By Gregory MonePosted 09.11.2007 at 10:19 am 0 Comments
Granted, it's not even in beta yet, so this isn't entirely fair, but if SciVee, a new website being billed as the YouTube of science, is really going to reach the people, the presentations will really need to evolve. Right now the site consists of a few video presentations from biologists. The material is interesting, and there's a cool feature that lets you follow along in the actual published paper as the speaker presents his or her work. But the overall effect is really no different than what you'd get if you trained cameras on presenters at a biology conference, then posted the clips on the Web. And that might be part of the point of this site—it gives scientists a new, slightly less formalized way to communicate the ideas in a new paper to their peers. But part of the stated mission is also to reach a wider audience, and to do that these scientists are going to need a different approach. Step One: Getting rid of the powerpoints. It's not too, too hard to get most scientists to sum up their research in layman's terms, but once they get a few of those slides in front of them, they revert to speaking the very technical language of their peers, not the masses. Again, though, it's only in the alpha phase, and it's a great idea. So let's hope it works.—Gregory Mone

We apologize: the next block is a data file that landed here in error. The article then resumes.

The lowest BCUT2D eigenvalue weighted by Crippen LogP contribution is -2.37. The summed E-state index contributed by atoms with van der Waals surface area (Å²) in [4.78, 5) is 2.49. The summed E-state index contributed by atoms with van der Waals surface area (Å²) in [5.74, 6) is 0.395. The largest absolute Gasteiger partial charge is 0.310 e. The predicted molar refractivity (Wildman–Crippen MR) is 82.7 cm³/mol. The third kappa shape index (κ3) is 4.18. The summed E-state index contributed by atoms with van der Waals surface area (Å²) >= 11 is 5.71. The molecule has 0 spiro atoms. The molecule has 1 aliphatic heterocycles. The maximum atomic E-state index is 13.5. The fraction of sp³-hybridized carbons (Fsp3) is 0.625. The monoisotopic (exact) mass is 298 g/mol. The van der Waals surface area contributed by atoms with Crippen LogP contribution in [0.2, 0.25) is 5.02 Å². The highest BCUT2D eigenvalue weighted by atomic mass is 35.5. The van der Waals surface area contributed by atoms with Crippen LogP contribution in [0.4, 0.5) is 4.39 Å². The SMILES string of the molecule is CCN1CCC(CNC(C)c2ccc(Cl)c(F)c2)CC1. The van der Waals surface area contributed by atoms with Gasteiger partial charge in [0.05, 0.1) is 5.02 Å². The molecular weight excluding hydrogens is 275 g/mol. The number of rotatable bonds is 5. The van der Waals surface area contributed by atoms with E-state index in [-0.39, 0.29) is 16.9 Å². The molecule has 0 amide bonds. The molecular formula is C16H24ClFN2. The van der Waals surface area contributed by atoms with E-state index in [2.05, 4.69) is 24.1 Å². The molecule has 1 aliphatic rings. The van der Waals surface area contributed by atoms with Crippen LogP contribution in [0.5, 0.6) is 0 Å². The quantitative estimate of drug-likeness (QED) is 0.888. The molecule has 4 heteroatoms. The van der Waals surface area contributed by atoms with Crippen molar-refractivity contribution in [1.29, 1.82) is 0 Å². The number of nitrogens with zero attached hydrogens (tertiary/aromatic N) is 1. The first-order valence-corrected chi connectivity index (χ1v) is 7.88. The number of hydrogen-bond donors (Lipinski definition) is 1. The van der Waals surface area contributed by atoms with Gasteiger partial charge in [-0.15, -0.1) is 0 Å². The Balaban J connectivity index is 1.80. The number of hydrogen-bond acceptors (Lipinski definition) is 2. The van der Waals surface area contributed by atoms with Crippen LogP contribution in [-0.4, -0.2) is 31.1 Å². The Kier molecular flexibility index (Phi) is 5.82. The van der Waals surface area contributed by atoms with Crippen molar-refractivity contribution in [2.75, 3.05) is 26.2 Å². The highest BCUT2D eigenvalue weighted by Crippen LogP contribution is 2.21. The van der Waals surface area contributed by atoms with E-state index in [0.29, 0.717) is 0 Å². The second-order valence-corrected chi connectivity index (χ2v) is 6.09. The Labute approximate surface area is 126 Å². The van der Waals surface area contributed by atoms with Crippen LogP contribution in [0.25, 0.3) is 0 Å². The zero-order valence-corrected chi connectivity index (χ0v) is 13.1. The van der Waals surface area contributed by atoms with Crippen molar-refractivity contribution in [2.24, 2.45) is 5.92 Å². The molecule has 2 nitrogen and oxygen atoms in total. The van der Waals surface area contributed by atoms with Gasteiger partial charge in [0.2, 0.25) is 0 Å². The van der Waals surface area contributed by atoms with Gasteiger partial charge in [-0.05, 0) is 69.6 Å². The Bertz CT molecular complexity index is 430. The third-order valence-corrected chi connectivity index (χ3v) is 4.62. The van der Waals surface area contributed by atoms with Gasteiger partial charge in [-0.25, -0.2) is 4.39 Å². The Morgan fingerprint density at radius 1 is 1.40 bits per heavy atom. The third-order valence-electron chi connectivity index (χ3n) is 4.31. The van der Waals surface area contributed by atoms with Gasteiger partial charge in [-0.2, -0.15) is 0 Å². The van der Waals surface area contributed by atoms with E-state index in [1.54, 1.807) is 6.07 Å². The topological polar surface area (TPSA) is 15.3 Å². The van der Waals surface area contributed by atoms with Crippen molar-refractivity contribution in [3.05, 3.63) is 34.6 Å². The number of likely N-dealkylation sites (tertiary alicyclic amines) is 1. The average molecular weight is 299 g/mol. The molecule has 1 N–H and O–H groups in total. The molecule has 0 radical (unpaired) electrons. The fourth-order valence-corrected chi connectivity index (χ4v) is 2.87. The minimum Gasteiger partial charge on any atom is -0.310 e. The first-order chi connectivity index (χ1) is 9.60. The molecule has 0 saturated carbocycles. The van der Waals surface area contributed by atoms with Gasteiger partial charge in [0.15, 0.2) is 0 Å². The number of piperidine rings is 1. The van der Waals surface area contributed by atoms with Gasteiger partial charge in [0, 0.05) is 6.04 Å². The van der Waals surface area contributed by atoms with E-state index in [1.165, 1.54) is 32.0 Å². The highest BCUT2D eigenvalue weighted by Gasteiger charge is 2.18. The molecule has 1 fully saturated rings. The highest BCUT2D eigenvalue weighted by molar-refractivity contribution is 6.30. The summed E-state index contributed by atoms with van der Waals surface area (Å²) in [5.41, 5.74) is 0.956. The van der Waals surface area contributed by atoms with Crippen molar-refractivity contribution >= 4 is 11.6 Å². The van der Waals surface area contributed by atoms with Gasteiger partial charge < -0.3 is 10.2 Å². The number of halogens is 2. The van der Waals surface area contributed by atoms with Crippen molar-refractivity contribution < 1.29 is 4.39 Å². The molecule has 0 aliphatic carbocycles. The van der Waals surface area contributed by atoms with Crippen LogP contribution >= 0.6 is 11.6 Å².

The premiere party for the year's best astronaut film brings together moonwalkers, Stephen Colbert and a whole bunch of Tang.
By Abby SeiffPosted 09.11.2007 at 2:00 am 0 Comments
It's not every day that five of the astronauts who walked on the moon and Stephen Colbert are seen chilling in the same room, but that was the scene at the New York premiere of In the Shadow of the Moon, held at the Hayden Planetarium last week. The documentary, directed by David Sington (not Ron Howard, despite the prominent placement of his name in every poster), follows the unfolding of the Apollo missions and the men who made that pipe dream possible.